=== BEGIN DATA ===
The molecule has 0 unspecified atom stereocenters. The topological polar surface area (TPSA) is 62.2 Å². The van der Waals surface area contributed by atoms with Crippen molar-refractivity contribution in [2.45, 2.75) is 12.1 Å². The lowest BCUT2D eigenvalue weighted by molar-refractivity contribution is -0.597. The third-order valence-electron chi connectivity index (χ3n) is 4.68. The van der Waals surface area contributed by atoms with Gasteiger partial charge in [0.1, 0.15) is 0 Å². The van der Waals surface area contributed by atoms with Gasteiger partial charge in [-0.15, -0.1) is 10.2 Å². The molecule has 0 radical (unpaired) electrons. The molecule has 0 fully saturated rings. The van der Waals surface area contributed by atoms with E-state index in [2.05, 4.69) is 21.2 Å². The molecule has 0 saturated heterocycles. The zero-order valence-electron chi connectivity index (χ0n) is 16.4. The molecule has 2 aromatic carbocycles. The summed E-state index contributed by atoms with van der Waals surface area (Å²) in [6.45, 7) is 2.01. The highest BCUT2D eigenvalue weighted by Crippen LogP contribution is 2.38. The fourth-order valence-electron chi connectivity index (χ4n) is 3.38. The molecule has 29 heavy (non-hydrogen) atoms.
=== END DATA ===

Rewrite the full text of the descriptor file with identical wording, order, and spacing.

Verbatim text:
The molecule has 0 unspecified atom stereocenters. The topological polar surface area (TPSA) is 62.2 Å². The van der Waals surface area contributed by atoms with Crippen molar-refractivity contribution in [2.45, 2.75) is 12.1 Å². The lowest BCUT2D eigenvalue weighted by molar-refractivity contribution is -0.597. The third-order valence-electron chi connectivity index (χ3n) is 4.68. The van der Waals surface area contributed by atoms with Gasteiger partial charge in [0.1, 0.15) is 0 Å². The van der Waals surface area contributed by atoms with Gasteiger partial charge in [-0.15, -0.1) is 10.2 Å². The molecule has 0 radical (unpaired) electrons. The molecule has 0 fully saturated rings. The van der Waals surface area contributed by atoms with E-state index in [2.05, 4.69) is 21.2 Å². The molecule has 0 saturated heterocycles. The zero-order valence-electron chi connectivity index (χ0n) is 16.4. The molecule has 2 aromatic carbocycles. The summed E-state index contributed by atoms with van der Waals surface area (Å²) in [6.45, 7) is 2.01. The highest BCUT2D eigenvalue weighted by Crippen LogP contribution is 2.38. The fourth-order valence-electron chi connectivity index (χ4n) is 3.38. The molecule has 29 heavy (non-hydrogen) atoms.